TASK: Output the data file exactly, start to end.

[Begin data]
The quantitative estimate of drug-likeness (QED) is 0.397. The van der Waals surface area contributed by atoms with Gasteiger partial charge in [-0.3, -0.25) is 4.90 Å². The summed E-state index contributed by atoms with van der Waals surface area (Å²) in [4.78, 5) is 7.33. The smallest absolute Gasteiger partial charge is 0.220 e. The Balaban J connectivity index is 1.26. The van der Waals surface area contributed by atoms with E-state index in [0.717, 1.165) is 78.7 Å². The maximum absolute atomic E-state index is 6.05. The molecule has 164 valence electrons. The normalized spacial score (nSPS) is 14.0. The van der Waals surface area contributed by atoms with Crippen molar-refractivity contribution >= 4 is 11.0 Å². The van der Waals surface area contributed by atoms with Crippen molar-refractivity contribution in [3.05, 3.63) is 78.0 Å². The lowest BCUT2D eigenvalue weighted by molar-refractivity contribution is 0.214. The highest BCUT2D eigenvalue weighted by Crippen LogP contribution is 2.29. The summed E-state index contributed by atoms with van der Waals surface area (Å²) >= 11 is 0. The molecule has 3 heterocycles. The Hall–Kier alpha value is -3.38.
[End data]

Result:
The quantitative estimate of drug-likeness (QED) is 0.397. The van der Waals surface area contributed by atoms with Gasteiger partial charge in [-0.3, -0.25) is 4.90 Å². The summed E-state index contributed by atoms with van der Waals surface area (Å²) in [4.78, 5) is 7.33. The smallest absolute Gasteiger partial charge is 0.220 e. The Balaban J connectivity index is 1.26. The van der Waals surface area contributed by atoms with E-state index in [0.717, 1.165) is 78.7 Å². The maximum absolute atomic E-state index is 6.05. The molecule has 164 valence electrons. The normalized spacial score (nSPS) is 14.0. The van der Waals surface area contributed by atoms with Crippen molar-refractivity contribution >= 4 is 11.0 Å². The van der Waals surface area contributed by atoms with Crippen molar-refractivity contribution in [3.05, 3.63) is 78.0 Å². The lowest BCUT2D eigenvalue weighted by molar-refractivity contribution is 0.214. The highest BCUT2D eigenvalue weighted by Crippen LogP contribution is 2.29. The summed E-state index contributed by atoms with van der Waals surface area (Å²) >= 11 is 0. The molecule has 3 heterocycles. The Hall–Kier alpha value is -3.38.